Artist, Luther Thie, partnered with Cognitive Researcher, Eyal Fried, and created the Accalair Neurocapital Services, which involves brain scanning and looks at neurological processes to somehow transform what we see into “biometric currency”. I have yet to put on the brain scanning device but I’m awfully intrigued to see what my scans would say about me, my preferences, or what emotions are triggered. As innovative as the project is, it steps far into the realm of science where beauty and genius become demystified by our collective experiences (i.e., data collection and metrics) and presents a new way of governing ourselves. Yes, I used the word governing because even tastes and preferences can be controlled (Maybe not in the Western world but I’m also thinking historically. Art has been used to govern and/or teach people ideology. I also realize this is a whole other issue so I’ll try to stick to the topic at hand). Imagine if this device were used by people who wanted to see a sampling of individuals intellectual and emotional reactions to some sort of propaganda? I know, crazy thought but just throwing it out there. As much as I admire and see the value in the neurocapital services project, there is a part of me that feels discomfort in seeing my profound love or dislike (for something I may or may not be able to even explain) as a cluster of data. I would, however, love to see the brain scans morphed into a project later on down the line but I’m sure there are other important aspects of the project that have yet to be fleshed out.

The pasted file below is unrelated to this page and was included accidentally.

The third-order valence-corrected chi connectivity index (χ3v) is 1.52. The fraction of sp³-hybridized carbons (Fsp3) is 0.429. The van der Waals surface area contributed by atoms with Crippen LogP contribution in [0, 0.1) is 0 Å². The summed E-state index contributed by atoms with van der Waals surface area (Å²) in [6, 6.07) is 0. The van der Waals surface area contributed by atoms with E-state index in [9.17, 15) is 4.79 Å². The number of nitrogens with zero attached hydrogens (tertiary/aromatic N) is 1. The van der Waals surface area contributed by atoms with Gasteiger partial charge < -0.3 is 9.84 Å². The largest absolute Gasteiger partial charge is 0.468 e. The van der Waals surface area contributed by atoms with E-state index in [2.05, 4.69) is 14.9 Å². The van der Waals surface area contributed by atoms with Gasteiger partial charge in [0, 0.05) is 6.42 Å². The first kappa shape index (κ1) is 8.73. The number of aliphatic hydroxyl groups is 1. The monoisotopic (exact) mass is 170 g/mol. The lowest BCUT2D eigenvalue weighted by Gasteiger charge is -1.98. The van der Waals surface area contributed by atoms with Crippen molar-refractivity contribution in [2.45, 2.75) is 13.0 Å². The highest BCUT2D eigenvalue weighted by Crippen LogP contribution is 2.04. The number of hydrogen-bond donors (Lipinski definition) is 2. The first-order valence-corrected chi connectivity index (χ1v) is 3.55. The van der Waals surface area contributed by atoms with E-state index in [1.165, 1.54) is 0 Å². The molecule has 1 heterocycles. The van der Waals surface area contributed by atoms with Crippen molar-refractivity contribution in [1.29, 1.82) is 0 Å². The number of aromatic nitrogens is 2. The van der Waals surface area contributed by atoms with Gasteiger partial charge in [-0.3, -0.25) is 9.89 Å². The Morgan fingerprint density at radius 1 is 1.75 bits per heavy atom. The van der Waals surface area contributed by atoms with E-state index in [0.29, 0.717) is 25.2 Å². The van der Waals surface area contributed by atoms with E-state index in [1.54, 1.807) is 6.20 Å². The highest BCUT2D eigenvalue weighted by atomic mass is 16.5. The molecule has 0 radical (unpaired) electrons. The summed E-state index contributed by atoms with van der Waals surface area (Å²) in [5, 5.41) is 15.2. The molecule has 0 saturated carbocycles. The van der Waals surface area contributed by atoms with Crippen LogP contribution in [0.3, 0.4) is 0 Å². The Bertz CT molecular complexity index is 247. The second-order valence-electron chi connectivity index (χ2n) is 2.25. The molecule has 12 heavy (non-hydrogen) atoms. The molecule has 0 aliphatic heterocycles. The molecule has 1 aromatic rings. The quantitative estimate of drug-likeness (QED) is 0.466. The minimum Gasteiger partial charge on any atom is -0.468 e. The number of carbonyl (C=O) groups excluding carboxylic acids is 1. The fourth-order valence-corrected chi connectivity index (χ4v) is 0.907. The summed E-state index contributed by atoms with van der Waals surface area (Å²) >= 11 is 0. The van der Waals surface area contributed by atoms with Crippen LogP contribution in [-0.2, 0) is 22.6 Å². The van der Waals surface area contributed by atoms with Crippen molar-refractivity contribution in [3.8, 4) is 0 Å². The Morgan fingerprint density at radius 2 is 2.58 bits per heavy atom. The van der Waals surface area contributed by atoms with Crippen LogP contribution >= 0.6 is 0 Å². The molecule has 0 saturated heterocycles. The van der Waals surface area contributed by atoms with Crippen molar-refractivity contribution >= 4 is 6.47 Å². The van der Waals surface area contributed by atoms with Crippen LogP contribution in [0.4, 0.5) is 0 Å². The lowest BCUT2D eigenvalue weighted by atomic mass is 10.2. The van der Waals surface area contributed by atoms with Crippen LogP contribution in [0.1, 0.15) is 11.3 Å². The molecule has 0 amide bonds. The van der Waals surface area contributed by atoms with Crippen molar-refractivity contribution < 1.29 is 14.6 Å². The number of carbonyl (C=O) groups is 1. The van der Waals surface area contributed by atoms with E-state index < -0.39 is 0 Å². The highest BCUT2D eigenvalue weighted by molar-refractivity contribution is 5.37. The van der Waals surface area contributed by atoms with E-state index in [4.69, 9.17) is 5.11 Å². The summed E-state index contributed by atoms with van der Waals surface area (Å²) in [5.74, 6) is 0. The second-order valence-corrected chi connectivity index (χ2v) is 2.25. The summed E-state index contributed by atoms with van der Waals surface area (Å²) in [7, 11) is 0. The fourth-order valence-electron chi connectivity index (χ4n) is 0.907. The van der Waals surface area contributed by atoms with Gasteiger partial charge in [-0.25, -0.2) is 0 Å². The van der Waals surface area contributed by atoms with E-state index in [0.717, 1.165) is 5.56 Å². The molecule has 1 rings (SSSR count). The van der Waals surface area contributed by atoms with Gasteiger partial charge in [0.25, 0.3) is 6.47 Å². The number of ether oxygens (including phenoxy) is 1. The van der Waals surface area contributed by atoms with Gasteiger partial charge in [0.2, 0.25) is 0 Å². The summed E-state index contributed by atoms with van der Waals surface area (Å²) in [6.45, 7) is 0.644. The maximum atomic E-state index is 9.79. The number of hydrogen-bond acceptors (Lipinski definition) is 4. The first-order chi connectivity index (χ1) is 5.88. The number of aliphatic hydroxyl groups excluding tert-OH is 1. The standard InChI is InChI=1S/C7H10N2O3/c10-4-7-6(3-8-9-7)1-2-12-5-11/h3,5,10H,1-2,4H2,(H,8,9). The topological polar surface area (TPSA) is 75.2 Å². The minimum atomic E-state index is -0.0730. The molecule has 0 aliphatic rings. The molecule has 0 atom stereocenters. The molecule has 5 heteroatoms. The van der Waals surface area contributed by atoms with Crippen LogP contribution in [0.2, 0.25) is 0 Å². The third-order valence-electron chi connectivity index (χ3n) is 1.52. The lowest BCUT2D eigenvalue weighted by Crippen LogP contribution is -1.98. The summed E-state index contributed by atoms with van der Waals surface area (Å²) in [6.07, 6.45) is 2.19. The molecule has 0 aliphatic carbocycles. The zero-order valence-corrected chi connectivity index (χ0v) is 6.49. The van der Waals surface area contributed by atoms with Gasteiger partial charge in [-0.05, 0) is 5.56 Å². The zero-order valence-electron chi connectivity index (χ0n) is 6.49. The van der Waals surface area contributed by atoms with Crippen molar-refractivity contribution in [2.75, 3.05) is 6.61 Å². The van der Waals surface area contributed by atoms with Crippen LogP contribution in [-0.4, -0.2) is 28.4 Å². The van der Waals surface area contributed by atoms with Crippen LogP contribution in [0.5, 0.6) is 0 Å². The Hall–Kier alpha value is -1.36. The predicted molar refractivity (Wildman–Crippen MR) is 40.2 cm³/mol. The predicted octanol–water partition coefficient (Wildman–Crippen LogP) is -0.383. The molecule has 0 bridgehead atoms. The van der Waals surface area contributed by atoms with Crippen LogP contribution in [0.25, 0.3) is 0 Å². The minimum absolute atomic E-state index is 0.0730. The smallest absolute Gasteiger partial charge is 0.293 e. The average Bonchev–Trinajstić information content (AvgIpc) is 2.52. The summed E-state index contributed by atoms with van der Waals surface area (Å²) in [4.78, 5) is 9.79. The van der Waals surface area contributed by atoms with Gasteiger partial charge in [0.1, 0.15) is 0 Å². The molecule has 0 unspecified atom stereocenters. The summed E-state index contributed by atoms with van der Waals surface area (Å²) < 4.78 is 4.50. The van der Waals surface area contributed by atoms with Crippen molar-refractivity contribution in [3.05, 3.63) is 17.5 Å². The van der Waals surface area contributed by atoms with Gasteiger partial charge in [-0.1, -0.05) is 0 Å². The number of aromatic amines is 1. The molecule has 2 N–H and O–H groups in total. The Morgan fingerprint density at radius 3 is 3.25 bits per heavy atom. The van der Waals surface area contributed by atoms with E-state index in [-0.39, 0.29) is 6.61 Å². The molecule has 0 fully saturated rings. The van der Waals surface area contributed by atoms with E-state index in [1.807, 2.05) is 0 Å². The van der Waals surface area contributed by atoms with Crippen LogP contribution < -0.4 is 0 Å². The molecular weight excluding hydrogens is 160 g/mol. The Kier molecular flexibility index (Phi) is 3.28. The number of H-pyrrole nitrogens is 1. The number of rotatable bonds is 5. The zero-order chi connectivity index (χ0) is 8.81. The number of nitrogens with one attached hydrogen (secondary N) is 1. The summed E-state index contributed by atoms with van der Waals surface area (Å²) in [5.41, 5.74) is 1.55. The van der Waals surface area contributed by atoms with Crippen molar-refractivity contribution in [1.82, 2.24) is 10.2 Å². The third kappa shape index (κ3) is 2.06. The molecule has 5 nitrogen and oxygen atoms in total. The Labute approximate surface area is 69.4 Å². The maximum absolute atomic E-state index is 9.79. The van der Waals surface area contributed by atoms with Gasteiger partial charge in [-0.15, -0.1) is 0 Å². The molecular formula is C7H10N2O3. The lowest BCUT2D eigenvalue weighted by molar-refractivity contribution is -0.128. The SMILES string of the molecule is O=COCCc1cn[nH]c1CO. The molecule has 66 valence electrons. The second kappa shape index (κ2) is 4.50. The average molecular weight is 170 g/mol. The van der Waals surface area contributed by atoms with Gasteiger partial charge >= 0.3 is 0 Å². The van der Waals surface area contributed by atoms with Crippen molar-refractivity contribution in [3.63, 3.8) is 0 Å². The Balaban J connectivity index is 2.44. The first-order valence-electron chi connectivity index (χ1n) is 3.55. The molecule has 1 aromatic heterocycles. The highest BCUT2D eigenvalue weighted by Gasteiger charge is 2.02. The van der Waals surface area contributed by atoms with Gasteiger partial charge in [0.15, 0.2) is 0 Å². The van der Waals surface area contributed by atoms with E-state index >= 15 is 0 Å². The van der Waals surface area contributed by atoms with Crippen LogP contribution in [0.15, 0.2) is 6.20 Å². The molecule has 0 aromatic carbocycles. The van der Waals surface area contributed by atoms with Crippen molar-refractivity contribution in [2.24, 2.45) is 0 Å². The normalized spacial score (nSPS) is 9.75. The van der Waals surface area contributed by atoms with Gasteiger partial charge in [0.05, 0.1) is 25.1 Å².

Either way, the Acclair project has certainly caught my attention and here’s hoping I get a chance to physically see arts effects on me in the near future.

I’m a huge believer in seeing art everywhere. Many people believe art must be an object (i.e., painting, drawing, etc.) exhibited inside museum and/or gallery walls and reserved for some elite group’s viewing pleasure. The contemporary artist must be well-rounded though (i.e., staying apprised of the arts and technology). Look at Takashi Murakami. Fans of Hip Hop artist, Kanye West, are probably very familiar with Murakami’s art and design for album cover, Graduation. Yet, I’m wondering if these same individuals know Murakami had a series of sculptures exhibited at the Palace of Versailles or that his work is auctioned off by Sotheby’s to very wealthy collectors. Probably not.